With a Fort Miles World War II tower in the background, U.S. Sen. Tom Carper, Department of Natural Resources and Environmental Control Secretary Shawn Garvin and U.S. Economic Development Administration Regional Director Linda Cruz Carnall joined to announce a $3.2 grant from EDA to DNREC’s Division of Parks and Recreation.
The announcement was made July 1 at Cape Henlopen State Park, which is the most visited park in the state's system.
The funding will support campground improvements at Cape Henlopen, Delaware Seashore, Killens Pond, Lums Pond and Trap Pond state parks. The funds are under EDA’s $240 million competitive American Rescue Plan Travel, Tourism and Outdoor Recreation program, and will be matched with $803,100 in local funds.
• Cape Henlopen: Campground expansion with additional sites, amenities and new full-service cabins in the youth primitive area near Herring Point
• Delaware Seashore State Park: Six cottages to be added to the existing 12, with an additional dozen or so cottages on the south side campground
• Lums Pond: Campground expansion with 30 new pull-through, full hook-up sites plus a new bathhouse facility to accommodate the expansion
• Killens Pond: Six accessible docks and kayak/canoe launches, a new dump station at the campground and a new camp store closer to the existing campground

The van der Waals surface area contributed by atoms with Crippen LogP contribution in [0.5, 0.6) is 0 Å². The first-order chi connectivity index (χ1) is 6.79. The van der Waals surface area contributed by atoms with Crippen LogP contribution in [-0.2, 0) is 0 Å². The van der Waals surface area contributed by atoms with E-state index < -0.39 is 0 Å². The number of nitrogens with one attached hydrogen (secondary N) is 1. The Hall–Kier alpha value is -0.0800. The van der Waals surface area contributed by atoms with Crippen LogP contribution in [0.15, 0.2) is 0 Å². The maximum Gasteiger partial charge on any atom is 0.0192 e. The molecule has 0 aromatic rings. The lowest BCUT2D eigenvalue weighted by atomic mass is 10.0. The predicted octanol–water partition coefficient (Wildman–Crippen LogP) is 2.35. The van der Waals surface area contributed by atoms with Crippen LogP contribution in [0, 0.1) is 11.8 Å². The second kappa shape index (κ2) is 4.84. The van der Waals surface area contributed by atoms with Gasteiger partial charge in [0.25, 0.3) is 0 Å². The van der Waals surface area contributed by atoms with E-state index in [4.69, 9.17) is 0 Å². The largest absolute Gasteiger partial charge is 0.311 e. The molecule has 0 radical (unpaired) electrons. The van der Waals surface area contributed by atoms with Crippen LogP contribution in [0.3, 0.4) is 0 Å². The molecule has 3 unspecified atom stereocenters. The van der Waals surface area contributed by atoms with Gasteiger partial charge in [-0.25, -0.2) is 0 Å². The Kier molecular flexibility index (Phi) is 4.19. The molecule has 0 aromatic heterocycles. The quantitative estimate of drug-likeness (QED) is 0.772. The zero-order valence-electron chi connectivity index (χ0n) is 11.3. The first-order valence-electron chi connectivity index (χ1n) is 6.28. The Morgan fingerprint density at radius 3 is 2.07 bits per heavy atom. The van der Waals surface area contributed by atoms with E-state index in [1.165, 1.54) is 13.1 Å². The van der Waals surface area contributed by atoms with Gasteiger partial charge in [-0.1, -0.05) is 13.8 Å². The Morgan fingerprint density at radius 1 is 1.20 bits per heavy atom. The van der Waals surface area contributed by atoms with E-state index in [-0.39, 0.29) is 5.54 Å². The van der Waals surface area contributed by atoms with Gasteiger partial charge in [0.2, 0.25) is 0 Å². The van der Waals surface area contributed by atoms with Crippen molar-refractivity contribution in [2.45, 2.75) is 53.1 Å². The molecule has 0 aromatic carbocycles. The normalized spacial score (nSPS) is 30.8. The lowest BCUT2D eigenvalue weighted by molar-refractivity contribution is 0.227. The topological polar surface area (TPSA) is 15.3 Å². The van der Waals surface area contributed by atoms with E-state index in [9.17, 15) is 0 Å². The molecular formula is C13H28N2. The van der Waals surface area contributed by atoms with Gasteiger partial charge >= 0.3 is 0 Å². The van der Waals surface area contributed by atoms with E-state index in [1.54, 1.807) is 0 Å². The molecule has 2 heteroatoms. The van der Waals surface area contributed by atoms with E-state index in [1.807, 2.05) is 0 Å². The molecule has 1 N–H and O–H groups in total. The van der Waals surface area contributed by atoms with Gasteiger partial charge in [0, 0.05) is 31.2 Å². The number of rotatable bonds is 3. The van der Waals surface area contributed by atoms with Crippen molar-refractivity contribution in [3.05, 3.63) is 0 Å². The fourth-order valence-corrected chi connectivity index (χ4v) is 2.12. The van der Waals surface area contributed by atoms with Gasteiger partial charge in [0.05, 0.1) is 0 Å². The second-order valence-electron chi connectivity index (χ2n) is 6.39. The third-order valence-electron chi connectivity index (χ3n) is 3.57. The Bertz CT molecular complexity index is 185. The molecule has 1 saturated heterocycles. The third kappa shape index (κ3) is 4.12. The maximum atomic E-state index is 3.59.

• Trap Pond: Six accessible docks and kayak/canoe launches; a new boat rental facility with multiple family restrooms, service windows, storage for boats and safety equipment; 10 new full-service cabins; a new primitive camping area and a splash park.
In 2021, Delaware State Parks won the prestigious American Academy for Park and Recreation Administration and the National Recreation and Park Association 2021 National Gold Medal Award for Excellence in Park and Recreation Management.
Delaware won the award for the second time and joins Florida as the only states to win the award twice over the 13 times it’s been presented.
More people coming to parks
After breaking attendance records in 2021, Garvin said, Delaware State Parks is on pace to set another visitor attendance mark by the end of 2022. Visitation to Delaware State Parks has been increasing for years, especially since the start of the COVID-19 pandemic. Garvin noted that tourists from 49 states have visited First State parks; North Dakota is the only state remaining.
Since 2011, camping nights reserved within Delaware’s state parks have increased by 124%. In 2011, the parks saw 67,000 nights booked, and 10 years later, that number grew to more than 150,000 nights in 2021.
There are currently 826 campsites and 47 cabins/cottages or yurts at Delaware State Parks’ campgrounds. Post-camping surveys show visitors to state parks want to see upgrades to bathrooms and showers, RV hookups, improved campground stores and retail offerings, connectivity, larger campsites and additional camping opportunities.